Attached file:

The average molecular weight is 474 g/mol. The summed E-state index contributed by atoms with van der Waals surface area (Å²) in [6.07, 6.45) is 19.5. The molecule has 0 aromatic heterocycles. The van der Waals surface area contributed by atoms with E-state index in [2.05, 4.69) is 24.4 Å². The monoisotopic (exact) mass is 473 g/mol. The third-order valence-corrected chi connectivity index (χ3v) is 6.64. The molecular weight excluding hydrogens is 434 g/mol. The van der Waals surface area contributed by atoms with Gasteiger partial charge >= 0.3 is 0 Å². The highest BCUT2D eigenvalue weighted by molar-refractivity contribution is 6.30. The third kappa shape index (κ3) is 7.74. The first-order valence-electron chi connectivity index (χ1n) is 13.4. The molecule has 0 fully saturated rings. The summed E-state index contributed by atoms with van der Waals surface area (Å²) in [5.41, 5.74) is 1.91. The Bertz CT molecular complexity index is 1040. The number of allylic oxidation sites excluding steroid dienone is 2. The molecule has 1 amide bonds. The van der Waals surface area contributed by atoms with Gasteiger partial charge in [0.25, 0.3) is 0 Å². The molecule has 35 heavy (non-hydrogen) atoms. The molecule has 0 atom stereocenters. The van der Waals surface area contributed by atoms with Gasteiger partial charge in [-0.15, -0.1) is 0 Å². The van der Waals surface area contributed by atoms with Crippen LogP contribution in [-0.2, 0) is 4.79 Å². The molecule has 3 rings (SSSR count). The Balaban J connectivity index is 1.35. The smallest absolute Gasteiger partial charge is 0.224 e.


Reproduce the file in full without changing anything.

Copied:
The average molecular weight is 474 g/mol. The summed E-state index contributed by atoms with van der Waals surface area (Å²) in [6.07, 6.45) is 19.5. The molecule has 0 aromatic heterocycles. The van der Waals surface area contributed by atoms with E-state index in [2.05, 4.69) is 24.4 Å². The monoisotopic (exact) mass is 473 g/mol. The third-order valence-corrected chi connectivity index (χ3v) is 6.64. The molecular weight excluding hydrogens is 434 g/mol. The van der Waals surface area contributed by atoms with Gasteiger partial charge >= 0.3 is 0 Å². The highest BCUT2D eigenvalue weighted by molar-refractivity contribution is 6.30. The third kappa shape index (κ3) is 7.74. The first-order valence-electron chi connectivity index (χ1n) is 13.4. The molecule has 0 fully saturated rings. The summed E-state index contributed by atoms with van der Waals surface area (Å²) in [5.41, 5.74) is 1.91. The Bertz CT molecular complexity index is 1040. The number of allylic oxidation sites excluding steroid dienone is 2. The molecule has 1 amide bonds. The van der Waals surface area contributed by atoms with Gasteiger partial charge in [0.25, 0.3) is 0 Å². The molecule has 35 heavy (non-hydrogen) atoms. The molecule has 0 atom stereocenters. The van der Waals surface area contributed by atoms with Gasteiger partial charge in [-0.15, -0.1) is 0 Å². The van der Waals surface area contributed by atoms with Crippen LogP contribution in [-0.2, 0) is 4.79 Å². The molecule has 3 rings (SSSR count). The Balaban J connectivity index is 1.35. The smallest absolute Gasteiger partial charge is 0.224 e.